I will apologize in advance for the brevity of this blog and for not writing more during the cruise. During the boat, it was simply a question of money, but now, I am having computer problems. As I’m writing this, I can only open the laptop to a 45 degree angle, which makes it very uncomfortable to see and thus to write. If only the TSA agents hadn’t confiscated my mini scissors, I might be able to fix it!
Without further ado, here’s our Brazilian beach story……
Our first stop was Fortaleza. We were taken by cab to an amazing beach bar, where we sat in comfortable chairs in the sun while we were served liquid refreshments. Vendors were constantly stopping by in an attempt to peddle their products to all the eager tourists. They offered everything from DVD’s to table cloths. We only opted for some fresh lobster (that was fantastic, by the way) and some cheese on a stick that was cooked right in front of us on metal pot with hot coals. There wasn’t a bit of trash or a single shell in sight, for as far as the eye could see, in each direction. The waves were rough which made for good surfing, as we witnessed. After this wonderful experience, we were extremely excited for the next stop.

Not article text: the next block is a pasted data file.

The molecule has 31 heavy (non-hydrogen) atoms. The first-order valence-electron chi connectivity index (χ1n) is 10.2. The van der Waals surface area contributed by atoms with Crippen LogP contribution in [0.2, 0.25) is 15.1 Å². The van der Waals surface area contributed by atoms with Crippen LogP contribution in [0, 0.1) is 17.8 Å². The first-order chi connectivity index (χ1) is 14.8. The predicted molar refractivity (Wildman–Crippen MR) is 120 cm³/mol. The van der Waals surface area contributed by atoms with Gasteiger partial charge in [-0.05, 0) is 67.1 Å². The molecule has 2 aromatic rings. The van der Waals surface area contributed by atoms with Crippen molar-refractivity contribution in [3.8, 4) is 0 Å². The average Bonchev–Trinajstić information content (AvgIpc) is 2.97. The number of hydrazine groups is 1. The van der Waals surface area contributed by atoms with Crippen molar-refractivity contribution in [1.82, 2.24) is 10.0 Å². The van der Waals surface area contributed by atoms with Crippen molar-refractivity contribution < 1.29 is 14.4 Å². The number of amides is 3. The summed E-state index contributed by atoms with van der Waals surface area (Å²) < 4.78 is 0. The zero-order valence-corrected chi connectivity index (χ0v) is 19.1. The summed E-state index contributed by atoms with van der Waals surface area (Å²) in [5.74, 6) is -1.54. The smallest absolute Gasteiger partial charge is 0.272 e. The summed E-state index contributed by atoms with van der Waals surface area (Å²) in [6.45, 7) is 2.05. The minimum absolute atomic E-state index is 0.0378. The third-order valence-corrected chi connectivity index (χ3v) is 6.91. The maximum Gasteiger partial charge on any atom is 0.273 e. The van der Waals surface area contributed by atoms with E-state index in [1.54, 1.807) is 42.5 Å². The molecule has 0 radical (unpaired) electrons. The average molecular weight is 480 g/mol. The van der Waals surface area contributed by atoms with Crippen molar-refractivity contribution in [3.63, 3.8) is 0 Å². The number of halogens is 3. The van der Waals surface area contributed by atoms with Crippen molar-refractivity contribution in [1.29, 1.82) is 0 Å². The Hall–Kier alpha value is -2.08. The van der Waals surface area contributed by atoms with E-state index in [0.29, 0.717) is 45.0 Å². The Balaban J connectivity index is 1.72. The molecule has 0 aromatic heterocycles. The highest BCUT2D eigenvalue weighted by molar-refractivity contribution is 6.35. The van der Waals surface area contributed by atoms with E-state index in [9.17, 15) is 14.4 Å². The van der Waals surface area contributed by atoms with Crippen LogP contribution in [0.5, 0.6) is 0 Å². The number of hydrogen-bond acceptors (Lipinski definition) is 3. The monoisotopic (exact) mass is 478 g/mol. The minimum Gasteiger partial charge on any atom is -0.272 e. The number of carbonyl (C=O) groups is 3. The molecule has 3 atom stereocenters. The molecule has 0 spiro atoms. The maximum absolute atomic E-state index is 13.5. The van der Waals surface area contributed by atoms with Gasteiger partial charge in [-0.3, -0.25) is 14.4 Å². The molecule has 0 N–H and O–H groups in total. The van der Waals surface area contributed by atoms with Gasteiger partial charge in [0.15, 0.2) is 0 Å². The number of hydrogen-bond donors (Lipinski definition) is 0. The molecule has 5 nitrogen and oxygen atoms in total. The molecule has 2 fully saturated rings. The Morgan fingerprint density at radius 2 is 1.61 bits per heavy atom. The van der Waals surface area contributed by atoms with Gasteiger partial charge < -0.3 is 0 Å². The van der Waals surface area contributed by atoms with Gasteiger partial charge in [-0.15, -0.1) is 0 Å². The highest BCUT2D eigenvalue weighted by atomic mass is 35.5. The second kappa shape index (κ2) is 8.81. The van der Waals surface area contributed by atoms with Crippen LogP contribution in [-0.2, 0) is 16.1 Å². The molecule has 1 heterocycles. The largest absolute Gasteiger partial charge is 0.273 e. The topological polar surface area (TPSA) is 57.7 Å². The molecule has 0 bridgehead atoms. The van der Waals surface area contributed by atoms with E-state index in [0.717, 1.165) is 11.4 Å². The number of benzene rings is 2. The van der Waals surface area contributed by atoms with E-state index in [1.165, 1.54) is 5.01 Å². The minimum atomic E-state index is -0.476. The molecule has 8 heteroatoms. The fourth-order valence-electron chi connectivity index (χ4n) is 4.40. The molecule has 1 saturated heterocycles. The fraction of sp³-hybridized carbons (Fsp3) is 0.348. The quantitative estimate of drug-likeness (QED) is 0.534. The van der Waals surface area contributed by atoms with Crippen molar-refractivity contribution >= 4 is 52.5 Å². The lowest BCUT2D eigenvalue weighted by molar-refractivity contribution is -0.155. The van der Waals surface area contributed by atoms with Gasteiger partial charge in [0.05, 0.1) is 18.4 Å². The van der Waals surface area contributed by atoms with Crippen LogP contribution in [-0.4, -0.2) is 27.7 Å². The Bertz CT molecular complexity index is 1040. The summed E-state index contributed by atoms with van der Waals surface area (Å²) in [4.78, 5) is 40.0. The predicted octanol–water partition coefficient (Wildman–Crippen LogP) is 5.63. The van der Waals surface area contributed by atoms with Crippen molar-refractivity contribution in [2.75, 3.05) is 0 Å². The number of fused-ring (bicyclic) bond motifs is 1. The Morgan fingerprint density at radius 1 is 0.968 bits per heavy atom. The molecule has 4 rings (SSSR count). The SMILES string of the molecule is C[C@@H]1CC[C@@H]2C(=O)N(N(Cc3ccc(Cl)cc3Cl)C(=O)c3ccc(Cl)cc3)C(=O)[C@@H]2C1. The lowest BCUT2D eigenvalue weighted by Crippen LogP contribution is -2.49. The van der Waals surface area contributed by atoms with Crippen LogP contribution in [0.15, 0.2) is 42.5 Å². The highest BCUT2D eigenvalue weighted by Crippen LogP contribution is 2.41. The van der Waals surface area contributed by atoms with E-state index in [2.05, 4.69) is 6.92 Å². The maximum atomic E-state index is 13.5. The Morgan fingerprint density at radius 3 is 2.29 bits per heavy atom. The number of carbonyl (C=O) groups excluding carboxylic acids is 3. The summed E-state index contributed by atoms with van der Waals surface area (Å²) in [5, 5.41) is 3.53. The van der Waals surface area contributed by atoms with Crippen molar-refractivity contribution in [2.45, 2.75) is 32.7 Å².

Stop two; Recife. This beach didn’t quite live up to our expectations. The drive to get there went by a few too many favelas, and the beach was littered with signs that warned, “Danger! Bathers in this area are at a greater than average risk of shark attack!” Needless to say, neither of us ventured in that day. We capped off the evening by trying some authentic food with our friends, Oline and Francesco. It’s a good thing that Francesco is a chef and likes to try new dishes and always feels obligated to eat all of it, so as to not offend the kitchen. We had some mushy brown goo, stuffed inside crab shells for starters. That was followed up by two massive trays consisting of black-eyed peas, onions, some bread-crumb potato dish and ten massive chunks of salty meat. I suffered through some of it, but Megan opted to eat crackers later.
Maceio was the stop that was rumored to have the best beaches in all of the country. If they did, we sure didn’t find any of them. The first cab tried to drop us off in a shady part of town, telling us we needed to take a boat to the beach. None of us felt comfortable getting out there, so we instructed him to take us to a “nice” beach. We were let out at an empty shoreline that stretched for miles. Upon further inspection, the plethora of trash littering the sand was probably the reason. At long last, we finally found a decent beach that turned out to be a five minute walk from the ship! The water was a little smelly, and our moods were starting to sour.